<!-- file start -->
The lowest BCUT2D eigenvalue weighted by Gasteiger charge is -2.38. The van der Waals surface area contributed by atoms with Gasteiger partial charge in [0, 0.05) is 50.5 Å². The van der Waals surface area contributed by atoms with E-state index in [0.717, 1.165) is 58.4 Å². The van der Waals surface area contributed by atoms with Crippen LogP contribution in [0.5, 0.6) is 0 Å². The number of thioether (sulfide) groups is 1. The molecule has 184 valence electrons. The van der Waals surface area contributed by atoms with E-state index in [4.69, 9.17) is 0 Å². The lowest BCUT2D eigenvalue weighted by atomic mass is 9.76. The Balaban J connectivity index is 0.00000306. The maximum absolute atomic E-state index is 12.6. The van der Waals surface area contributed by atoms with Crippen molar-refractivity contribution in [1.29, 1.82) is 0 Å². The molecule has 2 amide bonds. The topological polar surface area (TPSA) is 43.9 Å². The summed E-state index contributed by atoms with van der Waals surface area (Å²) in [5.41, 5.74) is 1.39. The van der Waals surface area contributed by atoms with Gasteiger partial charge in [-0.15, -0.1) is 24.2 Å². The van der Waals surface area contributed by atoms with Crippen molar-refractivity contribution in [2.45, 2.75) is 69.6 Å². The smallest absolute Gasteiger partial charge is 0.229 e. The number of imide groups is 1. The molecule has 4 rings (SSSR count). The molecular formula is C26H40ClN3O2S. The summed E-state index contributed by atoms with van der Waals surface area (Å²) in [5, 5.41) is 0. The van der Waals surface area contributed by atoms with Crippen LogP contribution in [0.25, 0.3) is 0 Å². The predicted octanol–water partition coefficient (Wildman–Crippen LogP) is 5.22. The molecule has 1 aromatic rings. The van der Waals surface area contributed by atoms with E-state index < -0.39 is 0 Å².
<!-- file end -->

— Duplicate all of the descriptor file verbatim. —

The lowest BCUT2D eigenvalue weighted by Gasteiger charge is -2.38. The van der Waals surface area contributed by atoms with Gasteiger partial charge in [0, 0.05) is 50.5 Å². The van der Waals surface area contributed by atoms with E-state index in [0.717, 1.165) is 58.4 Å². The van der Waals surface area contributed by atoms with Crippen LogP contribution in [0.5, 0.6) is 0 Å². The number of thioether (sulfide) groups is 1. The molecule has 184 valence electrons. The van der Waals surface area contributed by atoms with E-state index in [4.69, 9.17) is 0 Å². The lowest BCUT2D eigenvalue weighted by atomic mass is 9.76. The Balaban J connectivity index is 0.00000306. The maximum absolute atomic E-state index is 12.6. The van der Waals surface area contributed by atoms with Crippen molar-refractivity contribution in [1.29, 1.82) is 0 Å². The molecule has 2 amide bonds. The topological polar surface area (TPSA) is 43.9 Å². The summed E-state index contributed by atoms with van der Waals surface area (Å²) in [5.41, 5.74) is 1.39. The van der Waals surface area contributed by atoms with Gasteiger partial charge in [-0.15, -0.1) is 24.2 Å². The van der Waals surface area contributed by atoms with Crippen molar-refractivity contribution in [2.45, 2.75) is 69.6 Å². The smallest absolute Gasteiger partial charge is 0.229 e. The number of imide groups is 1. The molecule has 4 rings (SSSR count). The molecular formula is C26H40ClN3O2S. The summed E-state index contributed by atoms with van der Waals surface area (Å²) in [5, 5.41) is 0. The van der Waals surface area contributed by atoms with Crippen LogP contribution in [0.25, 0.3) is 0 Å². The predicted octanol–water partition coefficient (Wildman–Crippen LogP) is 5.22. The molecule has 1 aromatic rings. The van der Waals surface area contributed by atoms with E-state index < -0.39 is 0 Å².